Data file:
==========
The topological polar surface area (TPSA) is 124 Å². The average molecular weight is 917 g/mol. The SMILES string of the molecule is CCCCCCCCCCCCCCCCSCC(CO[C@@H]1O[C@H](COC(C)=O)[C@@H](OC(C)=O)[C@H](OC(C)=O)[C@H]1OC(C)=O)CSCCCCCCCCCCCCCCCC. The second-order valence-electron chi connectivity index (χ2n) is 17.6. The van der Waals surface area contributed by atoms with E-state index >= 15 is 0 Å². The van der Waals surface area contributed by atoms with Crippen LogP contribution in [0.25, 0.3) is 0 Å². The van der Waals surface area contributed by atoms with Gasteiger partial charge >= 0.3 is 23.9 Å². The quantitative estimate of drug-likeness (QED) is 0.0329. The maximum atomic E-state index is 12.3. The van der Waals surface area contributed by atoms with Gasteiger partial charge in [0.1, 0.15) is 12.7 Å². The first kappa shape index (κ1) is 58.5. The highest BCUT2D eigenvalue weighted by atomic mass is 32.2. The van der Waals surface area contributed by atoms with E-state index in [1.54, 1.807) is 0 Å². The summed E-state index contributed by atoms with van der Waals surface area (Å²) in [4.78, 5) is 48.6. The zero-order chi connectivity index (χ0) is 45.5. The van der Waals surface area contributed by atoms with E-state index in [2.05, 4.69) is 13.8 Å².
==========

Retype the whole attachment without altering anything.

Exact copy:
The topological polar surface area (TPSA) is 124 Å². The average molecular weight is 917 g/mol. The SMILES string of the molecule is CCCCCCCCCCCCCCCCSCC(CO[C@@H]1O[C@H](COC(C)=O)[C@@H](OC(C)=O)[C@H](OC(C)=O)[C@H]1OC(C)=O)CSCCCCCCCCCCCCCCCC. The second-order valence-electron chi connectivity index (χ2n) is 17.6. The van der Waals surface area contributed by atoms with E-state index >= 15 is 0 Å². The van der Waals surface area contributed by atoms with Crippen LogP contribution in [0.25, 0.3) is 0 Å². The van der Waals surface area contributed by atoms with Gasteiger partial charge >= 0.3 is 23.9 Å². The quantitative estimate of drug-likeness (QED) is 0.0329. The maximum atomic E-state index is 12.3. The van der Waals surface area contributed by atoms with Gasteiger partial charge in [0.1, 0.15) is 12.7 Å². The first kappa shape index (κ1) is 58.5. The highest BCUT2D eigenvalue weighted by atomic mass is 32.2. The van der Waals surface area contributed by atoms with E-state index in [1.54, 1.807) is 0 Å². The summed E-state index contributed by atoms with van der Waals surface area (Å²) in [4.78, 5) is 48.6. The zero-order chi connectivity index (χ0) is 45.5. The van der Waals surface area contributed by atoms with E-state index in [2.05, 4.69) is 13.8 Å².